A lot of people laughed when Harrison Barnes signed a max contract this summer worth $94 million over 4 years. A lot of other people got angry. The more optimistic among us pointed to the contract and said, “Well, if Harrison Barnes can make $94 million, then anything is possible.”
Only a very small percentage of the country thought he actually deserved the money. After all, Barnes’ single contract was equal to the amount of money Michael Jordan made in his entire career and, regardless of how much you know about salary cap logistics and the NBA’s TV money – or even understand how much more money Jordan has made from his brand – it almost feels wrong to heap so much money on a role player, even a young and talented one.
Barnes’ shooting percentages dipped in the 2015-16 season to a good-but-not-great 46.6% from the field and 38.3% from three, despite often being the fourth or fifth option for the Warriors and taking almost half of those threes from the short corners. Golden State didn’t miss a beat when Rush replaced Barnes in the starting lineup after Barnes sprained his ankle.
Then came the NBA Finals disaster. Barnes shot just 5-of-32 in Golden State’s final three games, all losses.
“BREAKING: Harrison Barnes signs 4 year/$94M contract with Dallas Mavericks” pic.twitter.com/H0tCxrhUHb
— vegeta fan club prez (@SomeAsics) July 28, 2016
Judging any player on a three-game sample is a mistake, though. We should already know this – we did the same thing to James Harden after he no-showed in the 2012 Finals (he went 9-of-31), and he’s turned out all right. There are more parallels, too – Harden played the second-fewest minutes among Team USA players in the 2012 Olympics, Barnes played the fewest. Both were still very young, as Harden was 22 and Barnes 24.
Barnes may never be the all-world player Harden is, but it’s safe to say that, through eight games, he’s done more than enough to deserve his max deal. He’s shooting a higher percentage than ever (49.3%), getting to the line more often (3.7 FT makes per game), and he’s almost doubled his scoring average (from 13.6 to 21.4). There are only five players in the NBA averaging more points on a higher shooting percentage right now: Anthony Davis, Demar DeRozan, Kevin Durant, James Harden, Stephen Curry – all of whom are veritable MVP and First Team All-NBA candidates.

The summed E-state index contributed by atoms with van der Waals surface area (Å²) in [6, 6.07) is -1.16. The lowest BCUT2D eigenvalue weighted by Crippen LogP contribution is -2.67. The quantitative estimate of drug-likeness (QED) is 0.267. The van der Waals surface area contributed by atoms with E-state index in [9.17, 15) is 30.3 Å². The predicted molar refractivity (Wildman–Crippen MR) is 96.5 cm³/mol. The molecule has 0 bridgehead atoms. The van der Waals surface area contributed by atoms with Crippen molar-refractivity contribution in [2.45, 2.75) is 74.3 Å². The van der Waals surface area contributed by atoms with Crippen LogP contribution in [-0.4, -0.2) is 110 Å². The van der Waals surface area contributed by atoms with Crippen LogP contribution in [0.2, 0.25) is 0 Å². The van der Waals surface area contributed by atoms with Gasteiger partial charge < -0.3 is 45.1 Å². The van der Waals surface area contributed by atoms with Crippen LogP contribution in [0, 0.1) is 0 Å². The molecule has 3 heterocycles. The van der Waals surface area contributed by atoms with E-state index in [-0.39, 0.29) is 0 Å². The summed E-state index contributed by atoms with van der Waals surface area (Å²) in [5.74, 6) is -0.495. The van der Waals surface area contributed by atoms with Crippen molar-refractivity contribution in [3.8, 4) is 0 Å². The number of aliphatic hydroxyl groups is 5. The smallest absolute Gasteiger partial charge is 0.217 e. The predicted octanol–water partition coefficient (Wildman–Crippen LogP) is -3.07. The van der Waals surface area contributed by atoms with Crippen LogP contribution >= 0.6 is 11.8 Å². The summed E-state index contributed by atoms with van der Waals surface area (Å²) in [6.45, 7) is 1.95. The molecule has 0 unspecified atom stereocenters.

So why has Barnes been so much better? He’s feasting on a shot most people thought the Warriors and “the modern NBA” were killing – the mid-range pull-up. Barnes has shot 60.5% from between 16 feet and the 3-point line, per Basketball-Reference. That’s an unsustainable number, but even his percentage from last season – 50.9% – is good enough to be scary. Watch the types of mid-range shots he’s getting, and it’s clear he can get his shot off whenever he wants.
Tony Snell is 6’7″ with a 6’11” wingspan, and he doesn’t even sniff Barnes shot off the jab step – despite the fact that his standing reach is over 5″ longer than Barnes’. So why does this look like an easy shot? Because Barnes’ 38″ ridiculous standing vertical allows him to elevate effortlessly over stand-still defenders.
Give him a running start, and Barnes never gets any higher – his max vertical is just 39.5″. Snell, meanwhile, gains an extra half a foot on his vertical when running, going from 30″ to 36.5″. That means Barnes’ best advantage is, strangely, on defenders with their feet set – not on players closing out hard on him, as would be the case for most players.
He isn’t quick enough to get by a lot of players his size, and he can have difficulty finishing over big men who have a chance to see him coming (he shot just 54.5% around the rim last season, worse than smaller players like Chris Paul), and he doesn’t always have consistent range from three. Both of these things are almost necessities for a role player in Golden State. In Dallas, though, where the Mavericks and Rick Carlisle have created an offense around a slow-moving, mid-range jump shooter for years, Barnes is a perfect fit … and certainly worth a max contract.